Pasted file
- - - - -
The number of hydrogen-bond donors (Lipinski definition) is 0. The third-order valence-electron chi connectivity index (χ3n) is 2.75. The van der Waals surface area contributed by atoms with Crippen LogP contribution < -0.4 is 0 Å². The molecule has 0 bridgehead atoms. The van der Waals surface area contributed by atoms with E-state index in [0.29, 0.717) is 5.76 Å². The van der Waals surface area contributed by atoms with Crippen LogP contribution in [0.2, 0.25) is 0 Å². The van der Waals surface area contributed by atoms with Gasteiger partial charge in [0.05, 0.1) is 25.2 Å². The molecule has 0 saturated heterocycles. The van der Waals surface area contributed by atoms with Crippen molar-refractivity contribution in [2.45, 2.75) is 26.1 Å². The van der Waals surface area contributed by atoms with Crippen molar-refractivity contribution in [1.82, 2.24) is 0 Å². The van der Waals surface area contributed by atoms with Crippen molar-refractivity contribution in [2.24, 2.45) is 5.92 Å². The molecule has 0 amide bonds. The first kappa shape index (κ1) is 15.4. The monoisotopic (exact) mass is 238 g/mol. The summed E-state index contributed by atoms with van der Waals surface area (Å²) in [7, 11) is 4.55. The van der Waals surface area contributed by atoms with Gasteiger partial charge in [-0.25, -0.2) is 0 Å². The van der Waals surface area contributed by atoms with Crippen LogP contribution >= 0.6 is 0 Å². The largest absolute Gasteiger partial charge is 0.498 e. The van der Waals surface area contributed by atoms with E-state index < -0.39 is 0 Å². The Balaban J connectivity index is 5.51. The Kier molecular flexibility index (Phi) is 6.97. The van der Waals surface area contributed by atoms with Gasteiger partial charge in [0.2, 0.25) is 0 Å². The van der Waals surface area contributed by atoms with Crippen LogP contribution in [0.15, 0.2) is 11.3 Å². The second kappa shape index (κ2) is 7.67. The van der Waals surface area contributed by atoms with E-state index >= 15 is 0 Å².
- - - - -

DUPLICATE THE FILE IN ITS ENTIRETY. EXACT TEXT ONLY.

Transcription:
The number of hydrogen-bond donors (Lipinski definition) is 0. The third-order valence-electron chi connectivity index (χ3n) is 2.75. The van der Waals surface area contributed by atoms with Crippen LogP contribution < -0.4 is 0 Å². The molecule has 0 bridgehead atoms. The van der Waals surface area contributed by atoms with E-state index in [0.29, 0.717) is 5.76 Å². The van der Waals surface area contributed by atoms with Crippen LogP contribution in [0.2, 0.25) is 0 Å². The van der Waals surface area contributed by atoms with Gasteiger partial charge in [0.05, 0.1) is 25.2 Å². The molecule has 0 saturated heterocycles. The van der Waals surface area contributed by atoms with Crippen molar-refractivity contribution in [2.45, 2.75) is 26.1 Å². The van der Waals surface area contributed by atoms with Crippen molar-refractivity contribution in [1.82, 2.24) is 0 Å². The van der Waals surface area contributed by atoms with Crippen molar-refractivity contribution in [2.24, 2.45) is 5.92 Å². The molecule has 0 amide bonds. The first kappa shape index (κ1) is 15.4. The monoisotopic (exact) mass is 238 g/mol. The summed E-state index contributed by atoms with van der Waals surface area (Å²) in [7, 11) is 4.55. The van der Waals surface area contributed by atoms with Gasteiger partial charge in [-0.25, -0.2) is 0 Å². The van der Waals surface area contributed by atoms with Crippen LogP contribution >= 0.6 is 0 Å². The largest absolute Gasteiger partial charge is 0.498 e. The van der Waals surface area contributed by atoms with E-state index < -0.39 is 0 Å². The Balaban J connectivity index is 5.51. The Kier molecular flexibility index (Phi) is 6.97. The van der Waals surface area contributed by atoms with Gasteiger partial charge in [0.2, 0.25) is 0 Å². The van der Waals surface area contributed by atoms with Crippen LogP contribution in [0.15, 0.2) is 11.3 Å². The second kappa shape index (κ2) is 7.67. The van der Waals surface area contributed by atoms with E-state index >= 15 is 0 Å².